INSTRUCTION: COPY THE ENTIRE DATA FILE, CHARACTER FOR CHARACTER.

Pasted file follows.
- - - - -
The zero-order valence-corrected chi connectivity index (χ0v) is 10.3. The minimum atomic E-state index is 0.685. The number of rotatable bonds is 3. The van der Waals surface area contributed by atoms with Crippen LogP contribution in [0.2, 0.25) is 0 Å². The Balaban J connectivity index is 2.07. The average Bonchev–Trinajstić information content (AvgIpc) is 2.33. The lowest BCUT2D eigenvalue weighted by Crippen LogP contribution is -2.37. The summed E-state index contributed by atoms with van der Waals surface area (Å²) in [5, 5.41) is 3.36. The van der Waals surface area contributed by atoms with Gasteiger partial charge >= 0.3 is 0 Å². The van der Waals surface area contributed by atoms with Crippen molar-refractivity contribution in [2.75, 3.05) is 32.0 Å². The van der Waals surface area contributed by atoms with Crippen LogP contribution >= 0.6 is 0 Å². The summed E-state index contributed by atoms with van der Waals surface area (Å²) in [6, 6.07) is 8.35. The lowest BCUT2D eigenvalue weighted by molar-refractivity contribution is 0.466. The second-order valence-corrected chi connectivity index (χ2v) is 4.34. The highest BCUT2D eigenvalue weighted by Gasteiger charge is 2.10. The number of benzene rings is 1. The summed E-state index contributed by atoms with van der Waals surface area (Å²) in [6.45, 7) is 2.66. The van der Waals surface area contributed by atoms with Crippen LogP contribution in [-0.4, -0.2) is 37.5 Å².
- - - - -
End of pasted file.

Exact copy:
The zero-order valence-corrected chi connectivity index (χ0v) is 10.3. The minimum atomic E-state index is 0.685. The number of rotatable bonds is 3. The van der Waals surface area contributed by atoms with Crippen LogP contribution in [0.2, 0.25) is 0 Å². The Balaban J connectivity index is 2.07. The average Bonchev–Trinajstić information content (AvgIpc) is 2.33. The lowest BCUT2D eigenvalue weighted by Crippen LogP contribution is -2.37. The summed E-state index contributed by atoms with van der Waals surface area (Å²) in [5, 5.41) is 3.36. The van der Waals surface area contributed by atoms with Gasteiger partial charge >= 0.3 is 0 Å². The van der Waals surface area contributed by atoms with Crippen molar-refractivity contribution in [2.75, 3.05) is 32.0 Å². The van der Waals surface area contributed by atoms with Crippen LogP contribution >= 0.6 is 0 Å². The summed E-state index contributed by atoms with van der Waals surface area (Å²) in [6, 6.07) is 8.35. The lowest BCUT2D eigenvalue weighted by molar-refractivity contribution is 0.466. The second-order valence-corrected chi connectivity index (χ2v) is 4.34. The highest BCUT2D eigenvalue weighted by Gasteiger charge is 2.10. The number of benzene rings is 1. The summed E-state index contributed by atoms with van der Waals surface area (Å²) in [6.45, 7) is 2.66. The van der Waals surface area contributed by atoms with Crippen LogP contribution in [-0.4, -0.2) is 37.5 Å².